After the weather warmed up and we shoved the boat back in. We had unloaded a lot of the freight we had in it, which was the grub stake for the mill, meant to last through the next winter, for the winter’s work and the next summer’s. By then we knew we should have help with us and a smaller boat. We got Jack Foster and Gordie Chalmers, who were a couple of young boys from Dunvegan. Incidentally the Foster boy’s dad was running the ferry at Dunvegan at that time. These fellows come with us and were all right.
So we had enough. They towed their boat. We didn’t take as big a load as we had before, and we made it through without any hitch, or very little hitch as far as Paling Flats, which is about five or six miles below Taylor Flats. There we ran onto a bar again. But the boat canted and the boiled potatoes we were cooking for dinner on the heater stove tipped over and were spoiled. We unloaded using the little riverboat. After we had pulled the barge off the bar, we loaded up again and made it to our destination, the mill at Taylor Flats, that night without any trouble.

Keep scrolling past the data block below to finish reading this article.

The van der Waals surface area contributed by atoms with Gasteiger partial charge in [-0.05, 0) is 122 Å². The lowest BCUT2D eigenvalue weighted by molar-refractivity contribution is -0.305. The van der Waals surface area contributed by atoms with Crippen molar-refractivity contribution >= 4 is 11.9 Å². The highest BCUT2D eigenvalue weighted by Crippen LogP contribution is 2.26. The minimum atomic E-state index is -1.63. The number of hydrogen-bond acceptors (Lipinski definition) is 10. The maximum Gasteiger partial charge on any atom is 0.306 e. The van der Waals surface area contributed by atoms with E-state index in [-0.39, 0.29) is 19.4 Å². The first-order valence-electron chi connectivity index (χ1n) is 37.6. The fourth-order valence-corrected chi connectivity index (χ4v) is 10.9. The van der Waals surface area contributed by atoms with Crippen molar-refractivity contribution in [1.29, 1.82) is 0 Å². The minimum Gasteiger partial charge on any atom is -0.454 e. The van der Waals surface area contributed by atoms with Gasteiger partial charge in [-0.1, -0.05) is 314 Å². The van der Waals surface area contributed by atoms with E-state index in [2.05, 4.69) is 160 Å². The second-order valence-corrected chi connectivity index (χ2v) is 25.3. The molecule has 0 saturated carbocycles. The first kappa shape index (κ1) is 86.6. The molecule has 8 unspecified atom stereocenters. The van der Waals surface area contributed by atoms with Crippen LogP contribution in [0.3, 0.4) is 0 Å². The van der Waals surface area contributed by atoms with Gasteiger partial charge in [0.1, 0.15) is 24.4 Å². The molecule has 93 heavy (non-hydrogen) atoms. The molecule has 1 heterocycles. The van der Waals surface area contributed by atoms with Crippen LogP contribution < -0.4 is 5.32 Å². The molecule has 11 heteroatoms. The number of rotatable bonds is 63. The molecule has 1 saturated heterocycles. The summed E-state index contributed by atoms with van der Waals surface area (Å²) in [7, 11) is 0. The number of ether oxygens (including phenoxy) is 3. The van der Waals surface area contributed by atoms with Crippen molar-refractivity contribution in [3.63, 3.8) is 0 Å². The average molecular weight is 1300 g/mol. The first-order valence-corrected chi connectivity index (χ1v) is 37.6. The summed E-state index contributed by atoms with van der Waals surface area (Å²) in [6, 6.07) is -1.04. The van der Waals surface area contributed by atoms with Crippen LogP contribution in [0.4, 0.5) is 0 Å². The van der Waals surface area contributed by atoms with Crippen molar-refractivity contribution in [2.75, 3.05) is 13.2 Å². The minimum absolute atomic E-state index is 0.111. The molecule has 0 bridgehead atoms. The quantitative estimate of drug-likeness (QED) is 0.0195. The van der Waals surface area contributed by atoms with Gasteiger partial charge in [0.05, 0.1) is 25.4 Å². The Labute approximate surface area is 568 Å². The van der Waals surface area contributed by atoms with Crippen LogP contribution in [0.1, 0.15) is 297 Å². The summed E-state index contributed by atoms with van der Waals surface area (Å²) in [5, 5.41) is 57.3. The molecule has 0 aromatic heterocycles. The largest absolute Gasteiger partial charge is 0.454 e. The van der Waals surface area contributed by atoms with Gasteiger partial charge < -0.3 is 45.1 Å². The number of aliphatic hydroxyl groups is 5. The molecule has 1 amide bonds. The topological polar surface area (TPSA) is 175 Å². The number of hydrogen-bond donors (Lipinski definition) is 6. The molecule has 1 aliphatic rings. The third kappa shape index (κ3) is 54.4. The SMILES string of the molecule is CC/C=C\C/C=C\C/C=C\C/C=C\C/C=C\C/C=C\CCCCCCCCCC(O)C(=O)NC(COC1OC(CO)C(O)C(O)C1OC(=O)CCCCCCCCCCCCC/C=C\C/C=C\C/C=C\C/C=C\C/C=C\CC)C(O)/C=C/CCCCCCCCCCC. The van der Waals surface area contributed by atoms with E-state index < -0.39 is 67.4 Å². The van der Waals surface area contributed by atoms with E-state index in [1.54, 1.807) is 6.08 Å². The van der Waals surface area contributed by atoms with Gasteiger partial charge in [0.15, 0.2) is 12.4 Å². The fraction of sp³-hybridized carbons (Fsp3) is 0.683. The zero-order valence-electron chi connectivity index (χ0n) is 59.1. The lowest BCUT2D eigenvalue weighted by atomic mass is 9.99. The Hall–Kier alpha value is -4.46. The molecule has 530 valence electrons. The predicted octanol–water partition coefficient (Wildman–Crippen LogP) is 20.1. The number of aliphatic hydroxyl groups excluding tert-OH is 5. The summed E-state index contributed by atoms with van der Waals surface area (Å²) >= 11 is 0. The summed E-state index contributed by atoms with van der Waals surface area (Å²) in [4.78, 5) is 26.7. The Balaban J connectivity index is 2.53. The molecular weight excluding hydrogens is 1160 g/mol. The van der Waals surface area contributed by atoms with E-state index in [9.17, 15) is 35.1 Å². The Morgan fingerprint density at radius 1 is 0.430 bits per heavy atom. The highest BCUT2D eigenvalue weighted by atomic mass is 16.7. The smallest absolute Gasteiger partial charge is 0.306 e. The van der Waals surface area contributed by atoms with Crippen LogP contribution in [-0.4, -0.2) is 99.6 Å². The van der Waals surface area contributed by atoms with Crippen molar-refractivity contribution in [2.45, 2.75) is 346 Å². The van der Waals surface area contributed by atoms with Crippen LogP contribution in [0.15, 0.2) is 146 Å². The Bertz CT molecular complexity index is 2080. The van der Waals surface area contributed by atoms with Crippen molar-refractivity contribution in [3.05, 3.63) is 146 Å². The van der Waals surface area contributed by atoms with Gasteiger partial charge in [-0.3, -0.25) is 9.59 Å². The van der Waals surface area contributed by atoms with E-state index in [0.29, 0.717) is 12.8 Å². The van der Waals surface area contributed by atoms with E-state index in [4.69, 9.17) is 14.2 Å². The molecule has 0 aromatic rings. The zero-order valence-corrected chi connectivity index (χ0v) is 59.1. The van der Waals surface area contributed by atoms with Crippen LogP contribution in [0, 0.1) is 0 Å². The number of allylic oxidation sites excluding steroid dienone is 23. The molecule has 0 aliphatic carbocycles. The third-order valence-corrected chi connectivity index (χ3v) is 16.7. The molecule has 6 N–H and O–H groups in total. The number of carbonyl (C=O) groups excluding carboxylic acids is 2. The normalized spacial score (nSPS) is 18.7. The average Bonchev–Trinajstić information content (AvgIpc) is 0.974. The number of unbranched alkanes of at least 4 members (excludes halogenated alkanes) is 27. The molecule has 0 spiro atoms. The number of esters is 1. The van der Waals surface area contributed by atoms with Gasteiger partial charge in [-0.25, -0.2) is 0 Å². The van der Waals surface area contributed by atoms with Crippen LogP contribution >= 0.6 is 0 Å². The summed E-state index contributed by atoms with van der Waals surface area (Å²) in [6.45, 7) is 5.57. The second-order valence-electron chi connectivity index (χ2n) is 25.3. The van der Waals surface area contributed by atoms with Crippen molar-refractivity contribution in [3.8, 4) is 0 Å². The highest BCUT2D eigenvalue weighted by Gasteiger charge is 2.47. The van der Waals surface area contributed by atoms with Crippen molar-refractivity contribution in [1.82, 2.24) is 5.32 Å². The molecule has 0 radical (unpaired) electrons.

The weather was real nice and warm. We went to Grandhaven for the turkey shoot on the 11th of November in our shirt sleeves, and on the 12th I drifted back to our home in the Cherry Point area, and the other three boys went on down to Dunvegan. They said they never had a better trip in their lives.
Later we were logging on contract, done pretty good for a time. Then when the Pine River ice got too thin to haul on, we sawed spruce logs for eight cents a log, and paid seventy-five cents a day for board each. We averaged 115 logs per day, six days a week, which at that time was considered fair money.